Mercy, by Lee van Laer

God’s greatest and most powerful quality

Photograph by Eberhard Grossgasteiger
Photograph by Eberhard Grossgasteiger

Mercy has intricate linguistic roots. In Latin, the word merced meant reward; in later Christian Latin, heavenly reward or pity. Now, pity implies compassion and a caring for the sorrow of another. Pity, in turn, derives from piety, Latin pietas, or pius. This in turn means to be dutiful.

It’s quite the word salad. I think we can safely say that the idea that the Lord might pity us (care for our fallen state of sin and suffering) is a core meaning in today’s Christian practice; we earnestly wish to be forgiven for our transgressions against a higher, sacred principle.

Yet this is a conceptual approach. What’s the nature of experience?

In practical terms, Mercy isn’t just an idea or a concept; in its metaphysical and esoteric sense, it’s a substance.

That is to say, it’s of a material nature, and we human beings have the potential to participate in the sensation of that tangible substance. We can receive Mercy—else why ask for it? This understanding is entirely consistent with the idea that it can be bestowed; and it brings it out of the realm of the theological or philosophical and into the realm of the personal.

One can personally ask for help from a higher level; and that help can be bestowed and received. This is an essential premise in the invocation of the classic prayer:

Lord, have Mercy. 

The prayer, of itself, assumes by default the personhood of both the divine and the human; it thus, whether by accident or intention, implies the union of the divine and the human in Christ, by means of the exchange between both natures. An exchange between beings.

Although Mercy is a metaphysical substance—its rate of vibration is higher than that of the coarse material plane of existence we live within and sense— its vibrations can be actively received within being as a substance that concentrates in the body.

On a visit to Sénanque several years ago, a Catholic woman who had participated in several retreats there (Sénanque is one of the very few still-active ancient Cistercian abbeys in the world which allows lay visitors to participate) said:

“When you pray here for some days with the monks, you begin to feel God in the body.”

She said this with a sense of awe and wonder appropriate to the experience, which is the truth: one can feel God in the body.

This is the sensation of Mercy as it flows downward into Being and is received by the devout. It’s an experience hard-won and only available, for the most part, under what we’d call “special” circumstances; if it matures, one experiences what Paul called “the peace of God which passes all understanding.” Yet for all of our secular and philosophical musings about mercy in its many temporal forms—often associated with strictly human institutions such as the justice system—it’s the encounter with this metaphysical manifestation of Mercy as a flow of Grace into Being that truly reveals its dimension as an inner force.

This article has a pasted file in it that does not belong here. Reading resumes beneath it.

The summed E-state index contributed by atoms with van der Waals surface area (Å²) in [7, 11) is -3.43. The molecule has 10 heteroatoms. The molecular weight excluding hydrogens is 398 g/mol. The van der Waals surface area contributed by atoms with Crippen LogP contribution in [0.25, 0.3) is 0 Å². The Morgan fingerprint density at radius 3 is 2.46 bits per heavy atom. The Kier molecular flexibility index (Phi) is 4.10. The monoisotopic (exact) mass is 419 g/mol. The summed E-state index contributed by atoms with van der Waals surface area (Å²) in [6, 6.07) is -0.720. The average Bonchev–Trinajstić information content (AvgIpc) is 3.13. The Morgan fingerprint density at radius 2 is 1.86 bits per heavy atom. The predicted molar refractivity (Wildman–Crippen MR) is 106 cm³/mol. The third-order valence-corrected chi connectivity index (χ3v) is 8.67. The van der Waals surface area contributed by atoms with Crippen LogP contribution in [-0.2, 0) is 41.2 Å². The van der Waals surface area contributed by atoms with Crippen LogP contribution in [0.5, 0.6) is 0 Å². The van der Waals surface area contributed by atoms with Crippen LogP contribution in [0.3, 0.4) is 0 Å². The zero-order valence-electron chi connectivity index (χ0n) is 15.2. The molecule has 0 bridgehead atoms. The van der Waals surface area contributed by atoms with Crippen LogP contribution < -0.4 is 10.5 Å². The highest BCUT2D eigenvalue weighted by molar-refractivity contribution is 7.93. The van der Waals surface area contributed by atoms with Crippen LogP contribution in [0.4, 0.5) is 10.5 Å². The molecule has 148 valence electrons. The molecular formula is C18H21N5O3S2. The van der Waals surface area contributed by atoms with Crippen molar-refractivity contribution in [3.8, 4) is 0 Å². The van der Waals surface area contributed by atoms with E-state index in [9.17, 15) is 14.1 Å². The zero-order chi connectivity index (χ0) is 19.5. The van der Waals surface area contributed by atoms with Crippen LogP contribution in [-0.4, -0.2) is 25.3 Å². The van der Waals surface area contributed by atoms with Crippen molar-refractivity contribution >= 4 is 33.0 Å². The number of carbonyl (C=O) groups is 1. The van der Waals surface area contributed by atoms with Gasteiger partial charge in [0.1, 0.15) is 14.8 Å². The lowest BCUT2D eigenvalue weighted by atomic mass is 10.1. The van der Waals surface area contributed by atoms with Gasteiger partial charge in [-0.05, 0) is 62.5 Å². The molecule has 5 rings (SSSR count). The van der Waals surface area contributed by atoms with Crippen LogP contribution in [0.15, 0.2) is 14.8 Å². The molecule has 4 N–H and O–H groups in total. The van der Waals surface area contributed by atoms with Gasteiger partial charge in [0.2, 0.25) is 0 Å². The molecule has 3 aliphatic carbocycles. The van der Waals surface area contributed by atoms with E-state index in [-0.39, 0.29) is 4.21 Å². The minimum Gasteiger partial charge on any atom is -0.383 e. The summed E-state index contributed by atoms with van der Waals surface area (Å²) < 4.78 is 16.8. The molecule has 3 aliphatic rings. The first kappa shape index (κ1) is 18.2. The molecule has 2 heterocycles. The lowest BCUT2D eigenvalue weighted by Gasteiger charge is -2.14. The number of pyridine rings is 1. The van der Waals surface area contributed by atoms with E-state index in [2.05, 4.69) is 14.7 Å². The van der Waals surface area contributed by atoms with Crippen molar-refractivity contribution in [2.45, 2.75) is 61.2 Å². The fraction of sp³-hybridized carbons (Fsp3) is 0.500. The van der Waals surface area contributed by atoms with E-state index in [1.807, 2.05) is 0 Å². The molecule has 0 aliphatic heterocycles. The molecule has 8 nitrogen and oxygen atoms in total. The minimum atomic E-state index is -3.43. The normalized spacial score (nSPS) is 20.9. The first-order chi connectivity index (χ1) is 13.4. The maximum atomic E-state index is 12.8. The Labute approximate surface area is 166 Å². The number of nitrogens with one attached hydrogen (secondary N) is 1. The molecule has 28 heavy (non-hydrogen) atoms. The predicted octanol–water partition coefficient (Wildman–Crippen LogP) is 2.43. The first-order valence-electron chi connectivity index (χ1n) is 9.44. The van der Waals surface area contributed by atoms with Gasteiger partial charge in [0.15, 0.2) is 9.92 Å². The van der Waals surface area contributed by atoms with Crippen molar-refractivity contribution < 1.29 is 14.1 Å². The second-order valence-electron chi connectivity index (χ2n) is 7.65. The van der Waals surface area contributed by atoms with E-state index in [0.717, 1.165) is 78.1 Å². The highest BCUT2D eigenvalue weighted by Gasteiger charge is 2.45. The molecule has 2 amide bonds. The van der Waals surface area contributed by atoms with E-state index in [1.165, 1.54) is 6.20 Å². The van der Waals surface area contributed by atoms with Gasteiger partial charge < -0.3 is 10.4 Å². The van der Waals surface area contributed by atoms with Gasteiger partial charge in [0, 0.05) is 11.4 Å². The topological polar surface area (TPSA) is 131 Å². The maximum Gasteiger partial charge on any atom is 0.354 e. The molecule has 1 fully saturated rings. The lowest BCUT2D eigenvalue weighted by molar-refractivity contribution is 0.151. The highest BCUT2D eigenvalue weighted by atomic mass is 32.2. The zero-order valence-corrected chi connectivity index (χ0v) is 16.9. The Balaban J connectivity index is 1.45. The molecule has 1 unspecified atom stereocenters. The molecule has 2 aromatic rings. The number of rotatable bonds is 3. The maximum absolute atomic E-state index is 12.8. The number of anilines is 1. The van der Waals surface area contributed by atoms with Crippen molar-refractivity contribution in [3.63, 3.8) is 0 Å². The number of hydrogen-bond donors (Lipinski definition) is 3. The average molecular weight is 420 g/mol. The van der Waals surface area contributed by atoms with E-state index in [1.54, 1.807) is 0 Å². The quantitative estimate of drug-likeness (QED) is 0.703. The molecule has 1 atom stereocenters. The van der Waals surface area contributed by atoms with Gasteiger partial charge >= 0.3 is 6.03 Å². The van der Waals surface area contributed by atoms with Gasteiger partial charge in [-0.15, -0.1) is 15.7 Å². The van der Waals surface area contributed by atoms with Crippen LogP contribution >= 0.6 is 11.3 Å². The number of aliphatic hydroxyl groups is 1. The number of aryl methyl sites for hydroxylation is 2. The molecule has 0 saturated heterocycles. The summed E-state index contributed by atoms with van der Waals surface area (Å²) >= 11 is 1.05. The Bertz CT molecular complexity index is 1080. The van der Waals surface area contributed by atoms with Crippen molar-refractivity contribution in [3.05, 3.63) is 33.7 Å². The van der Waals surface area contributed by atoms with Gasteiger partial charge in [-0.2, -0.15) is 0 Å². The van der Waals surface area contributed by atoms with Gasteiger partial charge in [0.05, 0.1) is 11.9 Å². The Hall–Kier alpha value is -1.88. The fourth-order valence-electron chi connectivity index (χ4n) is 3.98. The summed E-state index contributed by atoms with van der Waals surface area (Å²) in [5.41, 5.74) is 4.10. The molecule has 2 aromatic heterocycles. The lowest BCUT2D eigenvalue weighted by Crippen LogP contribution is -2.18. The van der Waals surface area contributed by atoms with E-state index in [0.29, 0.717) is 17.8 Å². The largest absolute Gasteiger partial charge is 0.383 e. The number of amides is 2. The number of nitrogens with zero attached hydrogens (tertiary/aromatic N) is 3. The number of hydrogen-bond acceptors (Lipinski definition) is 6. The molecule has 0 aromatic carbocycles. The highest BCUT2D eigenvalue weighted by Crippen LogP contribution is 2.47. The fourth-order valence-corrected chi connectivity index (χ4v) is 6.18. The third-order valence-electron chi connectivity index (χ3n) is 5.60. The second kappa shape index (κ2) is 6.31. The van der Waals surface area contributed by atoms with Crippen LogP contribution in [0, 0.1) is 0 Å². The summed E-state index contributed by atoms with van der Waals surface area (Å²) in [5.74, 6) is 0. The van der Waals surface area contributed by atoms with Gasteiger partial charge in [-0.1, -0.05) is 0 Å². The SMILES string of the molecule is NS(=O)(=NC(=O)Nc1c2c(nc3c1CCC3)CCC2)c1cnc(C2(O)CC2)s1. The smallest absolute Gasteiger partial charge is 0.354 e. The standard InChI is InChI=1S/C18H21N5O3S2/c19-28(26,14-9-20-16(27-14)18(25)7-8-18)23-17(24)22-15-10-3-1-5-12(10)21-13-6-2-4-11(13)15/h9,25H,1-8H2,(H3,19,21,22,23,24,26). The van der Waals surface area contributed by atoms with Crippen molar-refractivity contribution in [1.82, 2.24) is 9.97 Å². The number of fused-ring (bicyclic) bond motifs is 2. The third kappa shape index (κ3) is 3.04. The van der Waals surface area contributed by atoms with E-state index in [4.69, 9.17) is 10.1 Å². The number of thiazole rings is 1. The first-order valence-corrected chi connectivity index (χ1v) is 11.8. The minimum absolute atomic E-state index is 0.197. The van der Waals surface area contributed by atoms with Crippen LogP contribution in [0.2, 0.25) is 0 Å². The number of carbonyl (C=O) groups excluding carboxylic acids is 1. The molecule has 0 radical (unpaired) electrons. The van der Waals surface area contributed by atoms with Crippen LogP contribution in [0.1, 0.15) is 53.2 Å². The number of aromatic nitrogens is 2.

The existence of Mercy as a substantial  force, not a concept, thought, or outer action, marks the division between our understanding of what is sacred and what is ordinary. Mercy, according to the Sufis, is God’s greatest and most powerful quality, which exceeds all other aspects of His Being. In the midst of the suffering that inevitably arises throughout material creation, it’s the one force made universally available to help alleviate the terrifying consequences of existence, with all that it implies. As the prime emanation of God’s true Being, it offers us a direct contact.

Human beings are created with the capacity to open our inner being to the receipt of this flow of Mercy. To do so is one of the inner aims of the religious life. Its actions are understood to be deeply transformational; yet like the peace it bestows, it passes all understanding—everything the intellectual mind can offer.

What irony, perhaps, that we have to come to it through the intellect. Yet beginning there, if the mind is sufficiently stilled, and we wait quietly in silence, intimately sensing our bodies as the sacred vessels they are—then some particle of Mercy may touch us, no matter how lightly or swiftly, and remind us not just of our mortality, but of the Grace which is always and forever available to support us.

If we’re even quieter and more attentive, some tiny portion may stay to inform us as we move outward, back into our daily life. 

This is the mustard seed, and from that seed great plants grow. ♦

From Parabola Volume 44, No. 3, “Mercy & Forgiveness,” Fall 2019. This issue is available to purchase here. If you have enjoyed this piece, consider subscribing. Four times a yearParabola has explored the deepest questions of human existence. Without your support, we would cease to exist. Please consider helping us by making a donation.